James Curtis Hepburn (ジェームス・カーティス・ヘボン)
James Curtis Hepburn (born March 13, 1815; died June 11, 1911) was a Presbeterian missionary who practiced medicine and developed the hepburn system of romanizing Japanese. He was a medical doctor. He came to Japan during the Edo Period.
In recent years the spelling of his name in Japanese katakana letters are written as 'ヘプバーン' or 'ヘップバーン' instead of 'ヘボン.'
Academy Award winning actress Catherine Hepburn was a member of the same family.
He graduated from Princeton University in 1832 and the University of Pennsilvania in 1836. After graduating, he practiced medicine in the United States.
He came to Japan as a missionary and medical doctor affiliated with the Presbeterian church of North America together with his wife, Clara Mary Leete (1818-1906), who was of the same mind, in 1859. He established a clinic in Kanagawa at Soko-ji Temple (Kanagawa Ward, Yokohama City), and started to paractice medicine there.
He established a coeducational school, the Hepburn school, in Yokohama City in 1863. The Hepburn school subsequently became linked to other Protestant missionary colleges.
In 1867 he edited the first ever "A Japanese and English Dictionary" (Waeigorin Shusei), and published it as Hebon of the United States (美国平文). He used alphabets to transliterate Japanese in English phonetic transcription. As use of the dictionary became widespread, the Hepburn system of Romanization became known.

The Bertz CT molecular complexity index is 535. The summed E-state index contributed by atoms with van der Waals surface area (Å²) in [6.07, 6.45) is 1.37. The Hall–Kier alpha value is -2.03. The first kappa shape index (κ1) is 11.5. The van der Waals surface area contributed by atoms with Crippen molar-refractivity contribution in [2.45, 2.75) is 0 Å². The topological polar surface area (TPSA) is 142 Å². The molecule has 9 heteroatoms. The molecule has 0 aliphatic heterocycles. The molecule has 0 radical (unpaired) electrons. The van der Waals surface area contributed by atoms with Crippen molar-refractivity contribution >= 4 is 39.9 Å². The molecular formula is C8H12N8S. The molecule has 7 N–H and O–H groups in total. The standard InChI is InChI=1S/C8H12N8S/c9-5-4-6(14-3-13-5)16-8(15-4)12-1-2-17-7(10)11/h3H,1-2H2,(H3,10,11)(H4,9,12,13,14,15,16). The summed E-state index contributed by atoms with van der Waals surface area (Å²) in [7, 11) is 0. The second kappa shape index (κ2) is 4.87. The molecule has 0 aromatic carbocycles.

A missionary colleague who was an instructor in the girls section of the Hepburn school established an independent Western studies school in 1871. The Western studies school later became Ferris University for women.
Along with colleague missionaries, he began translating the Gospel in 1872.
In September of 1874 he established the First Presbeterian Church of Yokohama (present Yokohama Shiloh Church).
A Japanese translation of the Old Testament was completed in 1880.
The third edition of "A Japanese and English Dictionary" (Waeigorin Shusei) was published in 1886. He transliterated Japanese pronunciation using the English alphabet. He later donated the profits to Meiji Gakuin.
Hepburn invested personal funds to establish the Meiji Gakuin (present day Meiji Gakuin Univeristy and Meiji Gakuin High School) in Shirogane, Minato-ku, Tokyo in 1887, and served as the first president.
He completed compiling the Bible Dictionary in 1892. In the fall of that same year he departed from Japan due to his wife's illness.
He established a residence in East Orange, New Jersey in 1893.
He died of natural causes in 1911.
Through his efforts teaching at the Hepburn school and Meiji Gakuin, he educated many Japanese, including Korekiyo TAKAHASHI, Tadasu HAYASHI, and Toson SHIMAZAKI, who played major roles in Meiji eraJapan.